At a deathbed I have prayed this prayer so many times I cannot remember, yet I still cannot get through it dry-eyed: “Depart, O Christian soul, out of this world; In the Name of God the Father Almighty who created you; In the Name of Jesus Christ who redeemed you; In the Name of the Holy Spirit who sanctifies you. May your rest be this day in peace, and your dwelling place in the Paradise of God.”
The last time I did so the woman let go of her earthly breath the moment we finished. We sat in stunned silence as her heart caught up with her spirit. Then her widower caressed her face and said goodbye, and I sensed in his voice and face a kind of loving relief, thankful that she was no longer in pain.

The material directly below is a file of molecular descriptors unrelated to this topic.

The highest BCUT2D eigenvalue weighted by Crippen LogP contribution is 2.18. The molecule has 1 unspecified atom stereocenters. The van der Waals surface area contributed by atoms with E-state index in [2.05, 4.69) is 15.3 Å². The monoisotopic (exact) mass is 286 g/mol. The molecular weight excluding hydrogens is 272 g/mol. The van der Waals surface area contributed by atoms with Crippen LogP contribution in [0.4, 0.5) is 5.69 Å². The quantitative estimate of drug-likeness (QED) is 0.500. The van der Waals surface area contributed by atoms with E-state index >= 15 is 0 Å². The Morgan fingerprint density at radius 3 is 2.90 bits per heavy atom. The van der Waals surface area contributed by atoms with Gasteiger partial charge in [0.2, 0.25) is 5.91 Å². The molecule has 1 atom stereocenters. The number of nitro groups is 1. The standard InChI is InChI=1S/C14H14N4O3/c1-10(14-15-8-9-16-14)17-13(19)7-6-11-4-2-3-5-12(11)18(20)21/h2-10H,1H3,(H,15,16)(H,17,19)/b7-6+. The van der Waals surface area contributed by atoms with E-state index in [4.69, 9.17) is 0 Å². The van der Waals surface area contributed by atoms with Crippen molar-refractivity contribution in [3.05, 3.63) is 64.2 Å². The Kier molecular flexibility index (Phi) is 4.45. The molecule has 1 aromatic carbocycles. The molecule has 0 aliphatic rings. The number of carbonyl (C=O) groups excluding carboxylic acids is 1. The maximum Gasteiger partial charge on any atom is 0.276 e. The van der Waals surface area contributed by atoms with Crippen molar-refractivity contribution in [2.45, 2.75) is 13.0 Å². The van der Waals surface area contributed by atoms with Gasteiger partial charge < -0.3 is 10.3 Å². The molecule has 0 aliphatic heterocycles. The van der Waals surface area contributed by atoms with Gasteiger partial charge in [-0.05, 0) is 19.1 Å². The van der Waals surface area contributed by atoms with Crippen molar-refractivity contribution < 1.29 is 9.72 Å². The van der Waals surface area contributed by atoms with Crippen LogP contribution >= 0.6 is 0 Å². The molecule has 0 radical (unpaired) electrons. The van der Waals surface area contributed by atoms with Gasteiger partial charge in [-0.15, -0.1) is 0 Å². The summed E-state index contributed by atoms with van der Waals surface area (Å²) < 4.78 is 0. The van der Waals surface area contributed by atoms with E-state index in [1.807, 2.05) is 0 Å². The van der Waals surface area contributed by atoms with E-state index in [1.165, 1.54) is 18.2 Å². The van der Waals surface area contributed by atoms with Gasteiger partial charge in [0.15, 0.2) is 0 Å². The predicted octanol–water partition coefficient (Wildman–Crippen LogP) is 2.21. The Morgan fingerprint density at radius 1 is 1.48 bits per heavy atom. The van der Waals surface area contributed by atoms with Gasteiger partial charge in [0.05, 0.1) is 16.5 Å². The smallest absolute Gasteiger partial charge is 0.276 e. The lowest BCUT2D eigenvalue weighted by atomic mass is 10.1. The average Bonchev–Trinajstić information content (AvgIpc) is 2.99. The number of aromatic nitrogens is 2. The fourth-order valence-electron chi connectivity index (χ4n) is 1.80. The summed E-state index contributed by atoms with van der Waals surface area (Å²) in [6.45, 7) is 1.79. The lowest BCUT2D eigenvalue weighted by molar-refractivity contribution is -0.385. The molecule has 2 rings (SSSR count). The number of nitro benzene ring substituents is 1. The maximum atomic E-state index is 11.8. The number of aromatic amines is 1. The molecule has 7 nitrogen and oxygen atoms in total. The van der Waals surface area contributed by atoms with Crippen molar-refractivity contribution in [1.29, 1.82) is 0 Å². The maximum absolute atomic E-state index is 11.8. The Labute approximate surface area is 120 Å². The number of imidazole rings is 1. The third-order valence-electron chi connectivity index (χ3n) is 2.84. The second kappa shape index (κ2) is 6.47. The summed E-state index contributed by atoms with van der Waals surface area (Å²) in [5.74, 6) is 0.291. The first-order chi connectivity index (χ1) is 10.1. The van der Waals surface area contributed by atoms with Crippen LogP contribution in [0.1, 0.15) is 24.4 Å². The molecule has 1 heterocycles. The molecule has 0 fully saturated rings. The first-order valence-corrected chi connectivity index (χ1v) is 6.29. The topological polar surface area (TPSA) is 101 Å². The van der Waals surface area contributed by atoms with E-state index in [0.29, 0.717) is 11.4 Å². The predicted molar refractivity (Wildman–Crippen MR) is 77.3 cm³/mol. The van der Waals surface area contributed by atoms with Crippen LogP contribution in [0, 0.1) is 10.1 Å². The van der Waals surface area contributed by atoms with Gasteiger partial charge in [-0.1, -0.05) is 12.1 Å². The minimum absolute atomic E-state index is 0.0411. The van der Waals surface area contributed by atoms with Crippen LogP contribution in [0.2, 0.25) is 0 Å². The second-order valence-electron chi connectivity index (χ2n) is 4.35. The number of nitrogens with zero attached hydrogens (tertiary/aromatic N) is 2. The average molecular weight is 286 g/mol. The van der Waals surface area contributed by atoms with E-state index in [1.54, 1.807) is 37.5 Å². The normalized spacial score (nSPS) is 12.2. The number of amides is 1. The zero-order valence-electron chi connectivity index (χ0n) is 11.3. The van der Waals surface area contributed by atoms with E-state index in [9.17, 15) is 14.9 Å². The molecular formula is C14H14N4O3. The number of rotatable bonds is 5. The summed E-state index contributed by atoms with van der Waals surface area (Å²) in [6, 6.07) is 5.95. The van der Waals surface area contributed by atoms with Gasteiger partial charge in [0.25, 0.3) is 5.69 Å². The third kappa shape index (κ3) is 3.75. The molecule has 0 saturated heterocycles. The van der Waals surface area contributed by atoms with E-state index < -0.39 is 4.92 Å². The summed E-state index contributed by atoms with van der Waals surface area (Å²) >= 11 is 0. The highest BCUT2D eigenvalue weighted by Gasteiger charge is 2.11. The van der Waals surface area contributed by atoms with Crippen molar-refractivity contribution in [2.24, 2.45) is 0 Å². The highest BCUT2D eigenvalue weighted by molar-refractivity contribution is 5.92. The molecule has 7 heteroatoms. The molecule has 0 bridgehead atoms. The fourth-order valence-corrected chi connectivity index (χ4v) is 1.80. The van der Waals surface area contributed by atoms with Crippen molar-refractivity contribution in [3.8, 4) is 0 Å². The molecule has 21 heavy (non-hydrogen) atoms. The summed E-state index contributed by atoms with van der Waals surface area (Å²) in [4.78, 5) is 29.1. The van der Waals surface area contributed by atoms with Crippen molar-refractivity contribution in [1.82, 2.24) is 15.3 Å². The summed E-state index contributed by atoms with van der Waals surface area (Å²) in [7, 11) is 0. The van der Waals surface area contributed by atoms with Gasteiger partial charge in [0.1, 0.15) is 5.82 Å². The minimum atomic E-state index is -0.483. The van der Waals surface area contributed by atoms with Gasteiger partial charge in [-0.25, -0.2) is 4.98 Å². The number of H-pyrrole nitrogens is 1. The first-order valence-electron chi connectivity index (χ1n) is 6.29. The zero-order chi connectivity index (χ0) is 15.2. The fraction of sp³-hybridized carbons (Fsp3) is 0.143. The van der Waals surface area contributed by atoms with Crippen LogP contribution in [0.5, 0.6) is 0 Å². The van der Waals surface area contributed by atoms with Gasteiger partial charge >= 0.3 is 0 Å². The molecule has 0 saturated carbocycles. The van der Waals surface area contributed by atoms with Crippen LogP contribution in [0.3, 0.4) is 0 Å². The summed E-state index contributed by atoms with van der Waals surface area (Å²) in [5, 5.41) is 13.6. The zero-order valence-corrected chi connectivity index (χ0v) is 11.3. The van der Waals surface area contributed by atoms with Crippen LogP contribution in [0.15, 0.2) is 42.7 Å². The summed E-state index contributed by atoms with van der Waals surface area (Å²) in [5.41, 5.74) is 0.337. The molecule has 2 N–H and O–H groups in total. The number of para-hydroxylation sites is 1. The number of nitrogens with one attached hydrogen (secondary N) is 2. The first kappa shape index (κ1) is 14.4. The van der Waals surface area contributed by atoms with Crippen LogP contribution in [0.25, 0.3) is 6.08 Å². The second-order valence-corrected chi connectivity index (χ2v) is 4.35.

At the committal service we pray, “You only are immortal, the creator and maker of mankind; and we are mortal, formed of the earth, and to earth shall we return. For so did you ordain when you created me, saying, ‘You are dust, and to dust you shall return.’ All of us go down to the dust; yet even at the grave we make our song: Alleluia, alleluia, alleluia. Give rest, O Christ, to your servant(s) with your saints, where sorrow and pain are no more, neither sighing, but life everlasting.”
Ashes on the head are a reminder that death is the final miracle of earthly life, the flip side of the miracle of birth.